0

pos.dat file contains:

1 2 4
1 2 3
1 2 1
1 2 3

I'm getting a segmentation fault when I run the program.

#include <stdio.h>
#include <stdlib.h>

int main() {
    FILE  *fp;
    int line = 4, i = 1;
    float *x, *y, *z;
    fp = fopen("pos.dat", "r");
    while (i <= line) {
        fscanf(fp, "%f%f%f", &*x, &*y, &*z);
        printf(fp, "%f\t%f\t%f\n", *x, *y, *z);
        i = i + 1;
    }
    return 0;
}
  • Why are you using pointers here? When you create a pointer without initializing it to some value, it points to some random location in memory that probably isn't allocated for your program to use. Therefore, trying to write something to that location causes undefined behavior and a segfault in this case. Either allocate some memory and assign the address to your pointer or not use pointers in the first place. That said, there's probably a good duplicate somewhere out there. – Alexander Zhang Jan 3 at 5:02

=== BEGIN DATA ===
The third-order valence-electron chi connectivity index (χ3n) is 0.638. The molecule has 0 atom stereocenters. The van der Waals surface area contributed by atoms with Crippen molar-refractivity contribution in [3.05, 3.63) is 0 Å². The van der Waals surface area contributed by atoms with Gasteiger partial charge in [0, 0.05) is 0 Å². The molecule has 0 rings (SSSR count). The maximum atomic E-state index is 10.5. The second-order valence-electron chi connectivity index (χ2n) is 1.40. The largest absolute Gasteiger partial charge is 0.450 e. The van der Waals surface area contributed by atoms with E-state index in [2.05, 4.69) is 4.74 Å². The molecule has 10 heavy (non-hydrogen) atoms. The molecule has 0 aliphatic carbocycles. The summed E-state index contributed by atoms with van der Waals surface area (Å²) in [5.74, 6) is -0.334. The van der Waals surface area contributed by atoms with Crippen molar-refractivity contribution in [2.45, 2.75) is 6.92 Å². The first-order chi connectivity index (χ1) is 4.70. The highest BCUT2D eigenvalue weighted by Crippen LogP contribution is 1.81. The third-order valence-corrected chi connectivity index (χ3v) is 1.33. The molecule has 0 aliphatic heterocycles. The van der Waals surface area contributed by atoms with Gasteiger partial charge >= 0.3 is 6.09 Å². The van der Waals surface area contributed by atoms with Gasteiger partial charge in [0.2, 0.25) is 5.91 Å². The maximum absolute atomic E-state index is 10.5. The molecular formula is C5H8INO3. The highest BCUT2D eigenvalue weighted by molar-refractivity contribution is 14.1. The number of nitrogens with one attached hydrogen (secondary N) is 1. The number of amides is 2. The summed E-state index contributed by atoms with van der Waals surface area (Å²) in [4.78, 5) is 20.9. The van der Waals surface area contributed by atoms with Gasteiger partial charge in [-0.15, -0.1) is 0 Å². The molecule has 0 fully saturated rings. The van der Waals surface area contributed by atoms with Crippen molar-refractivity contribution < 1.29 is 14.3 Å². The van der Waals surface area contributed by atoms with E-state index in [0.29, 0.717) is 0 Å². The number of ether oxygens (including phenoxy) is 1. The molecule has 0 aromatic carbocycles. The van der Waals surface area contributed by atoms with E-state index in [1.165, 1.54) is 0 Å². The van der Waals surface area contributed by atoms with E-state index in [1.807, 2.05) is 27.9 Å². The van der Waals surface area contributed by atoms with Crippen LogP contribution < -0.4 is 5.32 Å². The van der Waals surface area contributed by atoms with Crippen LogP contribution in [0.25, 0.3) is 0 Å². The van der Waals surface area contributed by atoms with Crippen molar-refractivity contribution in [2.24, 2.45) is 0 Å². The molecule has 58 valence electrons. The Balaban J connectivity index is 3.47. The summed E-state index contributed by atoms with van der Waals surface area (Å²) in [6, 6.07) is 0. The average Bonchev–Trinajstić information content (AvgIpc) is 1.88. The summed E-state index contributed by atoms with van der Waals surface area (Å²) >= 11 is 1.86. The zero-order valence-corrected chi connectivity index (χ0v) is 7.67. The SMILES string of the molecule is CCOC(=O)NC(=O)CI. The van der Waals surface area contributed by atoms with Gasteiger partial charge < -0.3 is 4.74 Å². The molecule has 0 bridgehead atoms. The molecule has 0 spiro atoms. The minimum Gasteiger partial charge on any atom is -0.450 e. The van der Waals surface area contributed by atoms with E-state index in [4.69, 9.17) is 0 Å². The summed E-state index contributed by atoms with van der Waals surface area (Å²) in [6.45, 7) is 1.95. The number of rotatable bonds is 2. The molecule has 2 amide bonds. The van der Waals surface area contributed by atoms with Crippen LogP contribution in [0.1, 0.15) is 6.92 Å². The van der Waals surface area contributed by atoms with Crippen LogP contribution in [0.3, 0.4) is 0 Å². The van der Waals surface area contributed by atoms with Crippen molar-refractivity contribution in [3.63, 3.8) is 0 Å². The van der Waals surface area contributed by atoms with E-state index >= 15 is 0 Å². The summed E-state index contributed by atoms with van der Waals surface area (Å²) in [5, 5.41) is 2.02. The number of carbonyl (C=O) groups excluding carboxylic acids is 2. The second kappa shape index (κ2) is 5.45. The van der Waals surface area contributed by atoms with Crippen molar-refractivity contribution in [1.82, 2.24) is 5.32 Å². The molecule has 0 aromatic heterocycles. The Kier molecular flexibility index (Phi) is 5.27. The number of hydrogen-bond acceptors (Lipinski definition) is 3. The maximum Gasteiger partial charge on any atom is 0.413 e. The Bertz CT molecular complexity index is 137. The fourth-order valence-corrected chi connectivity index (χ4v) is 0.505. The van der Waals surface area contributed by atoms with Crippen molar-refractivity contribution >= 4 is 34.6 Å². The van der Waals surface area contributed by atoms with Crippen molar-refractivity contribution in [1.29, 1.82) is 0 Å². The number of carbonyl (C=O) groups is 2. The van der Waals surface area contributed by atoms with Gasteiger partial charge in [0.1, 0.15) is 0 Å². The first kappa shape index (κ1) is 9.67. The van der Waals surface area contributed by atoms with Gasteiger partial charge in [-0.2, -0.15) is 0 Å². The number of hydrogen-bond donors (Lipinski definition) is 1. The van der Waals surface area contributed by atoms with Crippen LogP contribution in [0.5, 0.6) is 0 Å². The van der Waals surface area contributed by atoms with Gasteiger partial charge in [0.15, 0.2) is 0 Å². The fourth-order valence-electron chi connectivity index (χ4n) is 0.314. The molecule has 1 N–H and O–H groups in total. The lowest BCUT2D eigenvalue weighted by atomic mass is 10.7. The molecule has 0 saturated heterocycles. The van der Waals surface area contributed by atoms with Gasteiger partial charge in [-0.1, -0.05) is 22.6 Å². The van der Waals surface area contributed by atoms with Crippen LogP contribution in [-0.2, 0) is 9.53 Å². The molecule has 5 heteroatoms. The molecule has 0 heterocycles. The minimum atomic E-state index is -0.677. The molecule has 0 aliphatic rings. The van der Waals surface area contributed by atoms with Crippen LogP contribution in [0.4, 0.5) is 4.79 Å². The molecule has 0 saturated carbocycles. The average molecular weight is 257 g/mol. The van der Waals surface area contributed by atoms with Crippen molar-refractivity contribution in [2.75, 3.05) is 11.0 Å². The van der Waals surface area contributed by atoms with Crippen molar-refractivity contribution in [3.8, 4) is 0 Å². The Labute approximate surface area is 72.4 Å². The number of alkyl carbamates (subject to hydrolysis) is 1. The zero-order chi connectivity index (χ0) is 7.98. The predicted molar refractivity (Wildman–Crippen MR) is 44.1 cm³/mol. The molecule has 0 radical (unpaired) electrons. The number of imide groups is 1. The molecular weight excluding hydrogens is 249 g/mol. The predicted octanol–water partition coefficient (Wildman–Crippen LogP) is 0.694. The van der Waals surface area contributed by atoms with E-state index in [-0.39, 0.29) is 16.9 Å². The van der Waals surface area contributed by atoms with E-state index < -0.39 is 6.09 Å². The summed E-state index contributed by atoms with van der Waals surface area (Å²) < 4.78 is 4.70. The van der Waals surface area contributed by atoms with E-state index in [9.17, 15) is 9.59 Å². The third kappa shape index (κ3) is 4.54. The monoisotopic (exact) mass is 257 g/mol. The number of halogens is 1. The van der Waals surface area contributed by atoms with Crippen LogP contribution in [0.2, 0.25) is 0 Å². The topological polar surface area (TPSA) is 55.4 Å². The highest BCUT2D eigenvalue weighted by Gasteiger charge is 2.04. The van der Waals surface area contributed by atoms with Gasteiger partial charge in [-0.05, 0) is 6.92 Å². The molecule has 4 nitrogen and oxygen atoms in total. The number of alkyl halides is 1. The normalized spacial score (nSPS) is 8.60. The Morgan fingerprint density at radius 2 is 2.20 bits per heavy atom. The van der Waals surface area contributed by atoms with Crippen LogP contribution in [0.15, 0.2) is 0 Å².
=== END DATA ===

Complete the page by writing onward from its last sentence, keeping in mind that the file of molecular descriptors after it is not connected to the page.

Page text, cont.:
6

float *x; declares a float pointer. When you then try to use it, scanf() will attempt to dereference the pointer without it having been initialized first with a valid address.

What you want to do instead is declare floats, not float pointers:

float x, y, z;
...
fscanf(fp,"%f%f%f", &x, &y, &z);
...
printf("%f\t%f\t%f\n", x, y, z);
  • &*x you are dereferencing the pointer without having initialized it first with a valid address. That is strictly speaking not true. The adress-of operator and the dereference operator cancel each other out, so the pointer itself is passed (by value copy) to scanf. But scanf will dereference the uninitialized pointer -> UB. – GermanNerd Jan 3 at 9:53
  • @GermanNerd Good point. – mnistic Jan 3 at 14:05

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